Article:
A: We do not feel the definition of “platform” has changed to include HVAC units, clusters and steering systems. These are not part of our definition of platform which centers on the engine, transmission, suspension, floor and underbody, and fuel tank.
Q: Some Toyota competitors believe that aluminum space frames eventually will become a sort of “platform” on which future powertrains, seats and interior components, and eventually plastic body panels, will be placed. What are your views?
A: I am basically negative about space frames. Aluminum has structural problems, and it is not easy to meet required narrow tolerances with existing joining technology. Thus, I feel that high-tensile steel is a better alternative.
Q: Flexibility to serve changing market demands has become increasingly important. To what extent are Toyota’s plants capable of increasing or decreasing output without significant additional per-unit cost? And isn’t this essentially Taichi Ohno’s concept — to be able to produce vehicles in small lots?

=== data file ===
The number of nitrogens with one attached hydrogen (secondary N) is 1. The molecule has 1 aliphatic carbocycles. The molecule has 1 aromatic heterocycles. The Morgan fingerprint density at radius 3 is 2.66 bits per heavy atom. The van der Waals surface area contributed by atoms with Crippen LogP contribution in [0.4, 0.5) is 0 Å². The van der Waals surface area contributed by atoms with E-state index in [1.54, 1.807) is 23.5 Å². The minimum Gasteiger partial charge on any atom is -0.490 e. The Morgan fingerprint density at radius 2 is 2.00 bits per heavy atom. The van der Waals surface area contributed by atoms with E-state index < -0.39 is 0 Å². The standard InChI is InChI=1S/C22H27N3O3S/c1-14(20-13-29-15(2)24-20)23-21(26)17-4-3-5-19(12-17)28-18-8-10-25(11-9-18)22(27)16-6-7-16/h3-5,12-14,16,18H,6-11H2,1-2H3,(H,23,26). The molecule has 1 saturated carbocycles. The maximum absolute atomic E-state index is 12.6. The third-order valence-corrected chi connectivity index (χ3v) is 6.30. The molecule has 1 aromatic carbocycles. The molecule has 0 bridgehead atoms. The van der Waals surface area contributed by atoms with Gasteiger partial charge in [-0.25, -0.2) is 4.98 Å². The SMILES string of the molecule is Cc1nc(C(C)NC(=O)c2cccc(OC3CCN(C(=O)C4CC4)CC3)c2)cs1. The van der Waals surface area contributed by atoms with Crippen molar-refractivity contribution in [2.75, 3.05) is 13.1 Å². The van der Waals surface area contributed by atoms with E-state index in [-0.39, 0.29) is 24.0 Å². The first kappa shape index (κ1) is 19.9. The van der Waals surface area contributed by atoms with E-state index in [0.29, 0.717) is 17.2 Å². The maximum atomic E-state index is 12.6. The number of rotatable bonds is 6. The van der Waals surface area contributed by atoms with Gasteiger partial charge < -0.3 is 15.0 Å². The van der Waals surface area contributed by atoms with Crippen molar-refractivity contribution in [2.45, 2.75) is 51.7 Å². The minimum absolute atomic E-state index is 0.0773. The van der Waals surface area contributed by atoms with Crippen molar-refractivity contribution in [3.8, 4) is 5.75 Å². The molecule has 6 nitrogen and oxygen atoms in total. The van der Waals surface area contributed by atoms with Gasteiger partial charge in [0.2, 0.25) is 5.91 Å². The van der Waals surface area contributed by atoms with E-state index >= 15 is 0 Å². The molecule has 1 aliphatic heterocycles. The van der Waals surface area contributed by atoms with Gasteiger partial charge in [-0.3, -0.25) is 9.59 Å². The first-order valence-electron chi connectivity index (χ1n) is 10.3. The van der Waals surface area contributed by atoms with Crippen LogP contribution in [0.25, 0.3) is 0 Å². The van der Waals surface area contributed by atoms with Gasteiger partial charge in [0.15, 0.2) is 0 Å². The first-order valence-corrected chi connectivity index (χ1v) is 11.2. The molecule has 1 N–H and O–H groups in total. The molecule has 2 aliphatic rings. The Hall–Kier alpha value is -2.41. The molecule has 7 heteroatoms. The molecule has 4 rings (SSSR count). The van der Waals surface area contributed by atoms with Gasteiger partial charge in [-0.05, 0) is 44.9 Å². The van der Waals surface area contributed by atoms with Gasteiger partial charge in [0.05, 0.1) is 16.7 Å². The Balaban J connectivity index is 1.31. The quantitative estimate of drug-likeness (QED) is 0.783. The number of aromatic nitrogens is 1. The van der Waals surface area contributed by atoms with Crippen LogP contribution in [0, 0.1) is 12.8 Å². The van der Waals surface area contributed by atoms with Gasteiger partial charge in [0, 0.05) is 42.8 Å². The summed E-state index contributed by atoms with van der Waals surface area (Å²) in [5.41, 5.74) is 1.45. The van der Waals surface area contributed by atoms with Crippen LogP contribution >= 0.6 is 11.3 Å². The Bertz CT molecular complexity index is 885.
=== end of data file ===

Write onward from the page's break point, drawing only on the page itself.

A: If you look at individual model variations in our lineup, each one represents a small lot. Take the Corolla as an example: last year, we produced nearly 500,000 in Japan and 1.1 million worldwide. Among these were scores of variants, each effectively a small lot. I don’t think Toyota makes a car today in which a single model variant exceeds 10,000 units.
Toyota defines variant in terms of body type (sedan, hatchback, station wagon, passenger van, SUV), grade, destination market (North America, Europe and Asia), engine type, transmission, exhaust system and so forth.
In the past, we expanded our global sales by producing cars in large volumes with few variations. The success of that strategy is reflected in our current global sales total of nearly 6 million units and 6.5 million including Daihatsu and Hino. In the current environment, it would be unwise to target (yearly) sales of 100,000, even 50,000 units for a single vehicle type. That would be a huge mistake and is the biggest difference between today’s market and the past.
I am not sure whether Taichi Ohno had a clear vision of the future, but he certainly was right to insist that many variations could be built economically. And today there is a clear need for such a concept. Ohno apparently saw this need decades ago, one reason I feel his legacy lives on.